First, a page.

The Effect of Happiness at Work on Organizational Citizenship Behavior: The Role of Intrinsic Motivation and Resilience

The Effect of Happiness at Work on Organizational Citizenship Behavior: The Role of Intrinsic Motivation and Resilience

Tahsin Akçakanat (Suleyman Demirel University, Turkey)
DOI: 10.4018/978-1-7998-0058-3.ch011

Abstract

In this study, an attempt was made on the basis of happiness at work to assess the possible effects in the organizational context within the scope of positive organizational behavior. To that end, the focus was on the effect of happiness at work on organizational citizenship behavior (OCB) and the role of intrinsic motivation and psychological resilience in this interaction. Department managers of 4- and 5-star hotels operating in Antalya province of Turkey were selected as the sample of this study. A total of 243 department managers were reached within this scope. Descriptive statistics, correlation, and bootstrap regression analyses were used during the analysis of the data that were collected in the study. Based on the study, the presence of low and moderate levels of significant relationships were found between all the variables. Moreover, as a result of the mediation tests that were conducted, the effect of happiness at work on OCB was observed to be mediated by intrinsic motivation. Psychological resilience was found not to have any role in this interaction.
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Introduction

Globalization and competition force organizations into development and transformation. Human resources are the most important asset of an organization. Employees spend a large part of their day at the workplace. This is why the working environment is highly important for employees (Bozyiğit and Durmuş, 2018). High comfort levels of employees at the work place and their happiness are reflected in the job they perform positively.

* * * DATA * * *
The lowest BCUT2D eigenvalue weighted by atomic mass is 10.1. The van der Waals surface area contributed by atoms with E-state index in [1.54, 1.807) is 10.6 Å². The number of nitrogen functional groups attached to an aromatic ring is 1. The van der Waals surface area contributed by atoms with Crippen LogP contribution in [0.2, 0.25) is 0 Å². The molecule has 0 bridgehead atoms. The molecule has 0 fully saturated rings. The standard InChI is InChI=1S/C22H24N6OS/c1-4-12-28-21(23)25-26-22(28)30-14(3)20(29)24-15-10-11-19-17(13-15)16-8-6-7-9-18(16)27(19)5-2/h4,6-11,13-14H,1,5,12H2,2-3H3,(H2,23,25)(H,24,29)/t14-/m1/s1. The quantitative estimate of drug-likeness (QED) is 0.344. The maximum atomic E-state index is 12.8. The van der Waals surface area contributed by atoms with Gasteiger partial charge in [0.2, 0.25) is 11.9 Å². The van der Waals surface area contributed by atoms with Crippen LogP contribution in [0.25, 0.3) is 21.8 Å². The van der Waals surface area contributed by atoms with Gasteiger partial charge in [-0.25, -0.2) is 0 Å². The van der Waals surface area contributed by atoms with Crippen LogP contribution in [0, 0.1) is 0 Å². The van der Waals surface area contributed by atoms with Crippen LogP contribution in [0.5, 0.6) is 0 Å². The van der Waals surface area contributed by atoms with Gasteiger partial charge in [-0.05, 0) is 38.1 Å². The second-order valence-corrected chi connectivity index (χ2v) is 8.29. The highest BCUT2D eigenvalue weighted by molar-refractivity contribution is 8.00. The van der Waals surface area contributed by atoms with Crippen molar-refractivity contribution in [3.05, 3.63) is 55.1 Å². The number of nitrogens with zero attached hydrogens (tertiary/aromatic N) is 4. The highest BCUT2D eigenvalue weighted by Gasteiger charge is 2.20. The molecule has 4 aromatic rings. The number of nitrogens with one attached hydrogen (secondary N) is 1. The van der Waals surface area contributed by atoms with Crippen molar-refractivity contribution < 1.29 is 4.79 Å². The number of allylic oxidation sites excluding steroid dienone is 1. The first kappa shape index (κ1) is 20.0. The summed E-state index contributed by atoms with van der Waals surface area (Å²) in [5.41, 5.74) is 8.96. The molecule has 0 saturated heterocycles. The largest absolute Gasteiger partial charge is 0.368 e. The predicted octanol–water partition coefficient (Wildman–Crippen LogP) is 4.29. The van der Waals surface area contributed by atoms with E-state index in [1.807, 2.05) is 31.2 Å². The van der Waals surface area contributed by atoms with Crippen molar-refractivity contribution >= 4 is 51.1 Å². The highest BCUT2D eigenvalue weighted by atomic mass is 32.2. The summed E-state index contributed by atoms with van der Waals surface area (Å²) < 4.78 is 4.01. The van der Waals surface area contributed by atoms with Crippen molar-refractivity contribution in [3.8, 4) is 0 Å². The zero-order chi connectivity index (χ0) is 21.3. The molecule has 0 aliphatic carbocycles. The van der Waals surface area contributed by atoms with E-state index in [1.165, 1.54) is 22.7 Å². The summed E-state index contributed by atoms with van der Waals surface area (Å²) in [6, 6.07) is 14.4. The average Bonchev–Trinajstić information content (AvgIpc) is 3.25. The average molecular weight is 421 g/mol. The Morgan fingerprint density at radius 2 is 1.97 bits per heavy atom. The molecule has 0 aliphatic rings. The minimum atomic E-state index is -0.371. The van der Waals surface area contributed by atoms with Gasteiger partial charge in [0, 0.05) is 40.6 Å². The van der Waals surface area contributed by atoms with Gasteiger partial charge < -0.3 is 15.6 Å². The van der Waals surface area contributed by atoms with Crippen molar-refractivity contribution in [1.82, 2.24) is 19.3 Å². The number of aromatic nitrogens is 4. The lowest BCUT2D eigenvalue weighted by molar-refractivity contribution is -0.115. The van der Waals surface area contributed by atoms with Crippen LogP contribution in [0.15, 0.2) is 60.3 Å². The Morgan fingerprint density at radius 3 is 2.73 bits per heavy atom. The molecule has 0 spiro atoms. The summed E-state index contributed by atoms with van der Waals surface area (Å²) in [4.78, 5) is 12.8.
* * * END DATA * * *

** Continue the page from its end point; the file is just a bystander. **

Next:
Until recently, there has not been many studies regarding the happiness at work (Luthans 2002). However, with the effects of the positive psychology movement, the antecedents and consequences of the happiness at work started to get the attention of researchers working in the field of organizational behavior (Fisher, 2010: 384).

Happy employees will provide the maximum contribution to their workplace by using their knowledge, skills and capacities much more productively. Positive feelings at the workplace and increased quality of positive interactions with coworkers and managers will also increase the employee’s willingness to do more for the organization (Alparslan, 2016: 206). In this context, in addition to being affected by the feelings and thought of the employee outside of their work environment, happiness at work is defined as their satisfaction with the workplace and their job, positive thoughts and feelings about the job, and experiencing of these more frequently than negative ones (Bakker and Oerlemans, 2011: 180). The state of emotional well-being is discussed differently than the attitudes of job satisfaction which have a significant place in organizational behavior (Wright and Doherty, 1998: 481). While job satisfaction involves a feeling and an attitude towards the job, happiness at work is not limited to a feeling (Ashforth and Humphrey, 1995).